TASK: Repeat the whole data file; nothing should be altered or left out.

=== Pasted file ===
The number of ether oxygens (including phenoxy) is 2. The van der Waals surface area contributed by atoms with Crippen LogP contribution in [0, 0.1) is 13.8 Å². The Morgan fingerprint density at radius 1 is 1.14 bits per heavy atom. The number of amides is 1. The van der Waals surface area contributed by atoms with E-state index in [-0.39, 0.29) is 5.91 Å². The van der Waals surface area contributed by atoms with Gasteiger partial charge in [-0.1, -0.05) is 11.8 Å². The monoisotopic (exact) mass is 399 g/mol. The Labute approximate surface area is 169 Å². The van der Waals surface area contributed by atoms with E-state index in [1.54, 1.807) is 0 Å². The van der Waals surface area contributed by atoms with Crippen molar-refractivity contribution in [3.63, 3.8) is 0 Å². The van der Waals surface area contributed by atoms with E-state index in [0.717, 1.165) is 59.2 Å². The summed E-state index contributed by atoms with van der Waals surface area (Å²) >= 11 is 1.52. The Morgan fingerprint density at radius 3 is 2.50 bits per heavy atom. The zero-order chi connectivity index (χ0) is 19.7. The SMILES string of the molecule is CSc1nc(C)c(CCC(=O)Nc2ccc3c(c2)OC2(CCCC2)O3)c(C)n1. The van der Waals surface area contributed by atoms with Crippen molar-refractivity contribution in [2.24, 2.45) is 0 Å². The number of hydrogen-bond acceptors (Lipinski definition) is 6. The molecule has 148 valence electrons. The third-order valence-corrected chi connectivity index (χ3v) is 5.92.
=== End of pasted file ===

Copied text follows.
The number of ether oxygens (including phenoxy) is 2. The van der Waals surface area contributed by atoms with Crippen LogP contribution in [0, 0.1) is 13.8 Å². The Morgan fingerprint density at radius 1 is 1.14 bits per heavy atom. The number of amides is 1. The van der Waals surface area contributed by atoms with E-state index in [-0.39, 0.29) is 5.91 Å². The van der Waals surface area contributed by atoms with Gasteiger partial charge in [-0.1, -0.05) is 11.8 Å². The monoisotopic (exact) mass is 399 g/mol. The Labute approximate surface area is 169 Å². The van der Waals surface area contributed by atoms with E-state index in [1.54, 1.807) is 0 Å². The van der Waals surface area contributed by atoms with Crippen molar-refractivity contribution in [3.63, 3.8) is 0 Å². The van der Waals surface area contributed by atoms with E-state index in [0.717, 1.165) is 59.2 Å². The summed E-state index contributed by atoms with van der Waals surface area (Å²) >= 11 is 1.52. The Morgan fingerprint density at radius 3 is 2.50 bits per heavy atom. The zero-order chi connectivity index (χ0) is 19.7. The SMILES string of the molecule is CSc1nc(C)c(CCC(=O)Nc2ccc3c(c2)OC2(CCCC2)O3)c(C)n1. The van der Waals surface area contributed by atoms with Crippen molar-refractivity contribution in [2.24, 2.45) is 0 Å². The number of hydrogen-bond acceptors (Lipinski definition) is 6. The molecule has 148 valence electrons. The third-order valence-corrected chi connectivity index (χ3v) is 5.92.